Since 2002 Perimeter Institute has been recording seminars, conference talks, and public outreach events using video cameras installed in our lecture theatres. Perimeter now has 7 formal presentation spaces for its many scientific conferences, seminars, workshops and educational outreach activities, all with advanced audio-visual technical capabilities. Recordings of events in these areas are all available On-Demand from this Video Library and on Perimeter Institute Recorded Seminar Archive (PIRSA). PIRSA is a permanent, free, searchable, and citable archive of recorded seminars from relevant bodies in physics. This resource has been partially modelled after Cornell University's arXiv.org.
In this talk I address the problem of simultaneously inferring unknown quantum states and unknown quantum measurements from empirical data. This task goes beyond state tomography because we are not assuming anything about the measurement devices. I am going to talk about the time and sample complexity of the inference of states and measurements, and I am going to talk about the robustness of the minimal Hilbert space dimension. Moreover, I will describe a simple heuristic algorithm (alternating optimization) to fit states and measurements to empirical data.
The condensation of bosons can induce transitions between topological quantum field theories (TQFTs). This as been previously investigated through the formalism of Frobenius algebras and with the use of Vertex lifting coefficients. I will discuss an alternative, algebraic approach to boson condensation in TQFTs that is physically motivated and computationally efficient.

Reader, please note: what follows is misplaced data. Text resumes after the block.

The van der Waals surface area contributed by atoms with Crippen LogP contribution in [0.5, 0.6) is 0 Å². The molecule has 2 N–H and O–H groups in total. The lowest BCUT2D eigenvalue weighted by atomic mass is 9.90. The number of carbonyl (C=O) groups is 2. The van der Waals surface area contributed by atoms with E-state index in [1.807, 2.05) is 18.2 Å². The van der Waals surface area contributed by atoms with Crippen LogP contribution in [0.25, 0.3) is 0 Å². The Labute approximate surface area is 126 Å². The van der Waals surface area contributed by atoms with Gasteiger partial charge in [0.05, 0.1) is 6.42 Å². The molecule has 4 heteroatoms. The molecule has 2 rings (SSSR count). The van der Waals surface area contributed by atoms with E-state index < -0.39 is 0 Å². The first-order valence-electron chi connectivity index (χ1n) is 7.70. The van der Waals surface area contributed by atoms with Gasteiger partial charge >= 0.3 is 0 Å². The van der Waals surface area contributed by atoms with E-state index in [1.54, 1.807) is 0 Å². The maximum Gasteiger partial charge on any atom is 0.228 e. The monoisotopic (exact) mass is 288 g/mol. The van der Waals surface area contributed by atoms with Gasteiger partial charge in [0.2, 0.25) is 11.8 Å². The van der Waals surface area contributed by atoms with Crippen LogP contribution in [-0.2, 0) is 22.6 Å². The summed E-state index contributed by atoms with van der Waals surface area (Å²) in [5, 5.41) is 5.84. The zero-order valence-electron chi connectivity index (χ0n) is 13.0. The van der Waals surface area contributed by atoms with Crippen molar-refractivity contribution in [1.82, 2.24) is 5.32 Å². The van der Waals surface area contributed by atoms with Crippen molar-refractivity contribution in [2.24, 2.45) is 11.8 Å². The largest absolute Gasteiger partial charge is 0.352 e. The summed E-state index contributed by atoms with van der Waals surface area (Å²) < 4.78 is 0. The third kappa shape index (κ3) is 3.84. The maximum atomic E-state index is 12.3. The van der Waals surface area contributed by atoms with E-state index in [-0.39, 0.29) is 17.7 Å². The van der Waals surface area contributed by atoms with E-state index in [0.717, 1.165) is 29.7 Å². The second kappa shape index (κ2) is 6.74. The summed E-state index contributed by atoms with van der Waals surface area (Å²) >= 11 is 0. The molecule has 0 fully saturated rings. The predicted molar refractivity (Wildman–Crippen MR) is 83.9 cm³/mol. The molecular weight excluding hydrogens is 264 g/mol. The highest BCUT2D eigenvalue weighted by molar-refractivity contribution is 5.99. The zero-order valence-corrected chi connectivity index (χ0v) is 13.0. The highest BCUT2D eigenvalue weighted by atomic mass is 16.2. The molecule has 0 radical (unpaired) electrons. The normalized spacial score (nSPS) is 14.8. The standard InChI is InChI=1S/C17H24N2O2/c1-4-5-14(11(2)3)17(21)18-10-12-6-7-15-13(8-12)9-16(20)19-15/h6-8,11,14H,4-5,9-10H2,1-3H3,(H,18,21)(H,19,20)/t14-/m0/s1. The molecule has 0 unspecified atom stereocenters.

We consider quantum quench from a gapped to a gapless system in 1+1 dimensions. We
provide a rigorous proof of the thermalization of the reduced density matrix, hence that of
an arbitrary string of local operators in an interval. In case the system is integrable, the "thermalization" leads to a generalized Gibbs ensemble (GGE). We model the critical quench in terms of an initial state in terms of a conformal boundary state deformed by exponential cutoffs involving hamiltonian and other charges. We justify this choice of the initial state by explicitly
Despite being ubiquitous throughout the Universe, the fundamental physics governing dark matter remains a mystery. While this physics plays little role in the current evolution of large-scale cosmic structures, it did have a major impact in the early epochs of the Universe on the evolution of cosmological density fluctuations on small causal length scales. Studying the astrophysical structures that resulted from the gravitational collapse of fluctuations on these small scales can thus yield important clues about the physics of dark matter.
In this talk, I will revise some of the aspects that lead isolated interacting quantum systems to thermalize.
In the presence of disorder, however, the thermalization process fails resulting in a phenomena where
transport is suppressed known as many-body localization. Unlike the standard Anderson localization for
non-interacting systems, the delocalized (ergodic) phase is very robust against disorder even for moderate
values of interaction. Another interesting aspect of the many-body localization phase is that under the time